To summarize our conversation up to this point: BM: Do you really not see any difference between tables and chairs and people and numbers, JR: Chairs and people are also mathematical objects, just really complex ones with a large information content. This is the necessary conclusion of anyone who believes physical laws are mathematical. BM: No, it's a necessary conclusion of anyone who cannot distinguish a description from the thing described. JR: I think the identity of indiscernibles applies: If no distinction can ever be made (by observers within a mathematical universe and observers within a physical universe) then there is no distinction. You are using "physical" as an honorific, but it adds no information. BM: I can point to a chair and say "This!" JR: Yes, but how do you know you are pointing to a "physical chair", rather than a "mathematical chair"? BM: I know I'm pointing at a chair. I don't know what at 'mathematical chair' is. Can you point out how it is different from a chair?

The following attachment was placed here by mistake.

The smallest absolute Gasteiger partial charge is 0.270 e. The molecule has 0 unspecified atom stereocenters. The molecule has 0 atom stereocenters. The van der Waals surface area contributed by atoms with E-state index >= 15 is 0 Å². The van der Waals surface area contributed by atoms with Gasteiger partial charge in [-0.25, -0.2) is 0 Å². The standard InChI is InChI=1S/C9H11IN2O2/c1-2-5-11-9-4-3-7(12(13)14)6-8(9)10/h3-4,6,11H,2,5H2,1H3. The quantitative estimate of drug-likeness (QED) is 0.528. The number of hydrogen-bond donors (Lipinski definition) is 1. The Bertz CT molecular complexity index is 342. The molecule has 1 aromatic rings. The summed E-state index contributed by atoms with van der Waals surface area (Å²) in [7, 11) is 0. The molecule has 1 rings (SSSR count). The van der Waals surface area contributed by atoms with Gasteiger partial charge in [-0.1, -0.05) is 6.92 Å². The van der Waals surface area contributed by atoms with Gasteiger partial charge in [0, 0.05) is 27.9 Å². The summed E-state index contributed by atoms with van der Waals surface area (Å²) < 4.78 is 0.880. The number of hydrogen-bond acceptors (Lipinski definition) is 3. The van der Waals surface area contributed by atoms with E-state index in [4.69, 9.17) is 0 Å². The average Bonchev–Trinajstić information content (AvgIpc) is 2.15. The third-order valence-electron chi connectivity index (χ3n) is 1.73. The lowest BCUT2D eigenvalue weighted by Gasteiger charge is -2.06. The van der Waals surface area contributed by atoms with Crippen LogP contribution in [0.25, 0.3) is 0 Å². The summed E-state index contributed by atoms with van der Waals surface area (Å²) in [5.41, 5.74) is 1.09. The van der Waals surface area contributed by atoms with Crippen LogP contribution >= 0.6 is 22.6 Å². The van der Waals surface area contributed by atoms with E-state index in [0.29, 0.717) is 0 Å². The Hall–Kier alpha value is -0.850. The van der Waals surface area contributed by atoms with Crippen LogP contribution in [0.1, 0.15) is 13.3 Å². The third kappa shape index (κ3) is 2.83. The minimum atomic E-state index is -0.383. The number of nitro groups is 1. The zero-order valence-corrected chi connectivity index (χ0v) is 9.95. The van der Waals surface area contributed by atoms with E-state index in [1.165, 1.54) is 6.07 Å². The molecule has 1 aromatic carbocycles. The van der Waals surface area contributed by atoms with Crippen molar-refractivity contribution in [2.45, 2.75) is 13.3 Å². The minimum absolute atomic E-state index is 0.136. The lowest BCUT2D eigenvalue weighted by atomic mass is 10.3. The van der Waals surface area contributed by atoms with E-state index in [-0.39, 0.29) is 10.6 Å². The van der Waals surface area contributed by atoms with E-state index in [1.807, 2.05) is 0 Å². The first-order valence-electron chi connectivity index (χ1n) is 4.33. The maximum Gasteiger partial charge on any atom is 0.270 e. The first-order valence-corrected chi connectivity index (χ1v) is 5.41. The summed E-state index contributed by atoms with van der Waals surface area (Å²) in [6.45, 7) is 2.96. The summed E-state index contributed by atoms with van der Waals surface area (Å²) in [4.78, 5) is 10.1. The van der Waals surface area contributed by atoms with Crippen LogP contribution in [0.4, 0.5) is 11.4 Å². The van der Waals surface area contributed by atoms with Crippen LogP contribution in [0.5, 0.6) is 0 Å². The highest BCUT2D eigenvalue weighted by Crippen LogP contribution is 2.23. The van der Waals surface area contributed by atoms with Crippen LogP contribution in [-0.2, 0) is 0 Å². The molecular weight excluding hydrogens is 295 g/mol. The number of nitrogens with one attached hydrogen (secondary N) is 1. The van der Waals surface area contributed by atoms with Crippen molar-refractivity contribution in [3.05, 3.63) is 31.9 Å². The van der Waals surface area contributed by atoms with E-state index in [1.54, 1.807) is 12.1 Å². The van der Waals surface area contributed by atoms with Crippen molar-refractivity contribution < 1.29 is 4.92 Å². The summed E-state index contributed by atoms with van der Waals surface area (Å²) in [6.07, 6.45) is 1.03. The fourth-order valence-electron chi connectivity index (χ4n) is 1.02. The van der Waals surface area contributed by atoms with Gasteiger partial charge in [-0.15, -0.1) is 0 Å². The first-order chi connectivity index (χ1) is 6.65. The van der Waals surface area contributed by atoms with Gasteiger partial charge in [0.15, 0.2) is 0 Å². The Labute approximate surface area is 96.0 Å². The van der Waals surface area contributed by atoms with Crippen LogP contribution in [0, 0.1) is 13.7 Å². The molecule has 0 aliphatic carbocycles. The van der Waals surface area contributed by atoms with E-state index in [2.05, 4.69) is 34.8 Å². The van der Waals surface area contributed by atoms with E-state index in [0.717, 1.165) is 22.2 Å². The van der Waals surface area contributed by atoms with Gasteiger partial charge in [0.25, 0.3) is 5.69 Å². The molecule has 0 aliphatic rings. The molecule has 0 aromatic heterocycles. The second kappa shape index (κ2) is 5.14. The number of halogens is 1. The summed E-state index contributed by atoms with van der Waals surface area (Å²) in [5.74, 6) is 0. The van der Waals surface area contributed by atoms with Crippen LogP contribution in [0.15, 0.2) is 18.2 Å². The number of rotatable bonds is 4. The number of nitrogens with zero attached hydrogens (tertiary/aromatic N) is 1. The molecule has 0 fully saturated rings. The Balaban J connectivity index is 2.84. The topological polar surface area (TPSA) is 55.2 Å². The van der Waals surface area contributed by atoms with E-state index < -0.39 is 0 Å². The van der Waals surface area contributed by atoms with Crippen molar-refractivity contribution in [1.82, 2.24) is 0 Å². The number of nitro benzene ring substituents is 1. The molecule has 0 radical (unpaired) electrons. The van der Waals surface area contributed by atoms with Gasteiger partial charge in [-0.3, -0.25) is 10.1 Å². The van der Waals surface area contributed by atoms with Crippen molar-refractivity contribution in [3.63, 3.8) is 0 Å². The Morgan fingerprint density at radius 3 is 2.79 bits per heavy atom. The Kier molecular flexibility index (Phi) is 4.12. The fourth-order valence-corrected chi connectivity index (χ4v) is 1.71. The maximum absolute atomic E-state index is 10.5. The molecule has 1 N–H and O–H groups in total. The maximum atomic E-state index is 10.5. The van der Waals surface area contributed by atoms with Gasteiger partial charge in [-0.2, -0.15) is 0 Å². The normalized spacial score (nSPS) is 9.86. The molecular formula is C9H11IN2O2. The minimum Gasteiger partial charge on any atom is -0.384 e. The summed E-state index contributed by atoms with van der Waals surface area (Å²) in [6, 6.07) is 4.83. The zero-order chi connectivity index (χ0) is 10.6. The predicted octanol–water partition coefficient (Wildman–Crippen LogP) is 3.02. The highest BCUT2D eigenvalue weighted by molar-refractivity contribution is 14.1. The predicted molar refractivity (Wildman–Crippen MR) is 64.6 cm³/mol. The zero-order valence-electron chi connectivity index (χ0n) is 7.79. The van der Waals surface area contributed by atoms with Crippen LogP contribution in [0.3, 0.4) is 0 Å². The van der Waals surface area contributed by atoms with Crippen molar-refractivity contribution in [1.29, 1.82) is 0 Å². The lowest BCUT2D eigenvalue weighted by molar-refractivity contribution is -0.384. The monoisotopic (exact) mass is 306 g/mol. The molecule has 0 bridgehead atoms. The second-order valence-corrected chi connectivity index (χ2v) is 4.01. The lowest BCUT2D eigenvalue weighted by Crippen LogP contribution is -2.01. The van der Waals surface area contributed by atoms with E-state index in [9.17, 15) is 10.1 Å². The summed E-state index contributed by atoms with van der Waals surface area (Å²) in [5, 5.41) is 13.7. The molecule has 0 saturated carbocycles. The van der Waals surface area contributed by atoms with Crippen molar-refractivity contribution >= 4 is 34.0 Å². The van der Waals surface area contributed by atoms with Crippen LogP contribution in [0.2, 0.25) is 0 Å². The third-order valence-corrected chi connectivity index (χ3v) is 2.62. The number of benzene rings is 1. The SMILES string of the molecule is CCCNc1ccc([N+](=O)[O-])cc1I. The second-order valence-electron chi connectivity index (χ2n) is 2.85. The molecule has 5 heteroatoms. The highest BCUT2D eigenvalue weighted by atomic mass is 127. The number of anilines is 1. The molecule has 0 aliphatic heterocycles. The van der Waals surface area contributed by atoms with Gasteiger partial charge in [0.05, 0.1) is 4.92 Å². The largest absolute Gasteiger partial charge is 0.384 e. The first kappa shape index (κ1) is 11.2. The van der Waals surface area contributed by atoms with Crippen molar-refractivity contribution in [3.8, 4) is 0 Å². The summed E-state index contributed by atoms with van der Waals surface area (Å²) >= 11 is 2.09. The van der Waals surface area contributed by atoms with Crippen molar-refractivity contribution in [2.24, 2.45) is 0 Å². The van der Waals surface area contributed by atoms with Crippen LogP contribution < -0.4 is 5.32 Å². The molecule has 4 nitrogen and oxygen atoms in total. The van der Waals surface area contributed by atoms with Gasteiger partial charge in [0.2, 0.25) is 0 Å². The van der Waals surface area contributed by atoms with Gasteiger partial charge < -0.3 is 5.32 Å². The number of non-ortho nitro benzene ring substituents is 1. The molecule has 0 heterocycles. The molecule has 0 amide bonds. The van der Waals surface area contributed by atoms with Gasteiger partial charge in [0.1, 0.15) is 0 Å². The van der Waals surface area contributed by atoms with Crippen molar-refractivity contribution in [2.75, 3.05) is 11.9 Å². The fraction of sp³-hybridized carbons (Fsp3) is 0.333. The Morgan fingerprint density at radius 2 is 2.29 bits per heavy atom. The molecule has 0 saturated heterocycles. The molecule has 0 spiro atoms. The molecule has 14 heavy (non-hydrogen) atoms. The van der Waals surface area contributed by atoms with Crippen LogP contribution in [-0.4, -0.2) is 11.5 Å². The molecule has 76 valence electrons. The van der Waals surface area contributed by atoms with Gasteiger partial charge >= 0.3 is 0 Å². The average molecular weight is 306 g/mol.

I think we both agree that if the universe follows mathematical laws, then observers can make no distinction between whether they exist in a platonically existing mathematical object, or a physical universe. If you agree with this, then there is no fundamental ontological difference between chairs, people, and numbers, that I can see. Facing the question: is the universe a mathematical object, or a physical one, we must evaluate the two candidate theories as we would any other. Does one theory explain more, does one make fewer assumptions, etc. The existence of the physical universe does not explain the existence of mathematical objects, but the converse is true. If we have to explain the existence of both: mathematical objects, and the physical universe, the simpler theory is that mathematical objects exist, as it also explains the appearance of the physical world. If one accepts mathematical realism, then postulate the physical world as some other kind of thing, in addition to its mathematical incarnation, is pure redundancy. Jason > > > > Also, the "point test" fails to work for past or future times, different > branches of the wave function, etc. > > > But it's fundamental. All the others depend on it through physical links. > > Brent > > -- > You received this message because you are subscribed to the Google Groups > "Everything List" group. > To post to this group, send email to email@example.com. > To unsubscribe from this group, send email to > everything-list+unsubscr...@googlegroups.com. > For more options, visit this group at > http://groups.google.com/group/everything-list?hl=en. > -- You received this message because you are subscribed to the Google Groups "Everything List" group. To post to this group, send email to firstname.lastname@example.org. To unsubscribe from this group, send email to everything-list+unsubscr...@googlegroups.com. For more options, visit this group at http://groups.google.com/group/everything-list?hl=en.